By Marquise Clarke
With a rapidly expanding middle class and massive tariff reductions from free trade agreements (FTAs) expected to come into effect in the coming years, Vietnam is poised to experience significant growth in its beverage industry. By 2020, Vietnam is projected to consume 4.5 billion liters of beer, 350 million liters of alcohol and spirits, and 8.8 billion liters of other beverages per year. Growth in the beverage sector is underpinned by the rising living standards of Vietnamese families, and the industry is generally underpenetrated in comparison to the country’s Asia-Pacific peers. Indeed, on a per capita basis, spending on packaged foods and beverages in Vietnam is still relatively low compared to its emerging market counterparts, demonstrating the significant growth potential of the market.
According to Euromonitor, per capita expenditure on food and non-alcoholic beverages is projected to have reached US$276 in 2016. Future growth is expected to be driven by the continuing change in urban consumer lifestyle as they place a higher importance on convenience, safety, and health. In addition, rising consumption of branded fast-moving consumer goods (FMCG) products in rural Vietnam will drive market growth as rural consumers gradually gain better access to products backed by higher levels of disposable income.
Vietnam’s Rising Middle Class
In order to understand how investors will benefit from the tariff reductions contained in the following FTAs, it is essential to consider Vietnam’s rising middle class. Historically, Vietnam has relied primarily on agriculture as a source of output, but has shifted towards a more market-oriented and manufacturing-driven economy since the initiation of the “Doi Moi” (renovation) socialist-economic reform in 1986 and since joining the World Trade Organization in 2006. These market liberalizations have helped Vietnam become one of the fastest growing economies in the region, boasting a compound annual growth rate of 7.8 percent between 2005 and 2012. The Vietnamese population has benefited from this strong economic growth, and by 2020, Vietnam’s monthly income per capita is projected to increase to VND15 million (US$714). Studies done by consultancies such as the Boston Consulting Group have projected that with this rising middle class there will not only be an increase in consumer spending, but also in consumer behavior and preferences – including a greater preference for branded retail goods and foreign products.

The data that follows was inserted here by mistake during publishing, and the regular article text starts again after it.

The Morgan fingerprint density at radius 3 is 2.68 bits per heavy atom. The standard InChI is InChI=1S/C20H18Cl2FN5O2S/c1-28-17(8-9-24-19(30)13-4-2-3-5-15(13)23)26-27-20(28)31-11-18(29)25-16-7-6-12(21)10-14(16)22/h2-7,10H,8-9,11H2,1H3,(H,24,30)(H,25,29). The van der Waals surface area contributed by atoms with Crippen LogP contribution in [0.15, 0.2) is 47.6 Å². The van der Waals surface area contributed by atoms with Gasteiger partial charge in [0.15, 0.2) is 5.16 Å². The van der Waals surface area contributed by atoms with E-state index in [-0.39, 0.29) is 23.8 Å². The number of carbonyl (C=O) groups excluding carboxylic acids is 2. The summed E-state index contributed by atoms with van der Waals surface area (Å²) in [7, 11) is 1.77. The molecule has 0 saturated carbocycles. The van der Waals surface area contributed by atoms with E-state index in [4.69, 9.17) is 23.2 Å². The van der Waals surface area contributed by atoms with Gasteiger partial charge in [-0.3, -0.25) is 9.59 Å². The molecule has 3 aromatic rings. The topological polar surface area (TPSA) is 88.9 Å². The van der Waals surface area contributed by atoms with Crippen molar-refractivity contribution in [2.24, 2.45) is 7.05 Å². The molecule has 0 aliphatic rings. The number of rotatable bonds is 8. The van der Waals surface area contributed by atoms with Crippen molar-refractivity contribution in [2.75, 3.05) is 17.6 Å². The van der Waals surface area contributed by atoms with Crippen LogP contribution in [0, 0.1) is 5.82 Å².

Currently, the top supply markets for beverages imported by Vietnam are varied. Three of the top 10 are from the surrounding ASEAN region (Thailand being number one, Malaysia fourth, and Cambodia tenth), while the rest come from East Asian and Western countries.
It is forecasted that due to trade agreements between Vietnam and the EU, the U.S., and other ASEAN countries, along with other tariff reductions already in effect, Vietnam’s beverage market will see more increases in the coming years. The Vietnamese government has pursued several free trade agreements to promote both regional economic integration and deeper ties with Western countries through enhanced economic, trade, and investment relations. Through these agreements, the Vietnamese government hopes to raise living standards, promote economic growth and stability, create new employment opportunities, and enhance the competitiveness of companies by providing a legal framework for trade and investment relations.
The EU-Vietnam Free Trade Agreement (EVFTA)
It is expected that within the next eight years that there will be no tax on the import of all beverages contained in the EVFTA agreement between Vietnam and the EU. All beverage goods imported from and exported to Vietnam will be tax free for investors and consumers alike. While Vietnam has considerable trade links with France owing in part to their colonial history, trade with other EU members in the beverage industry lags behind.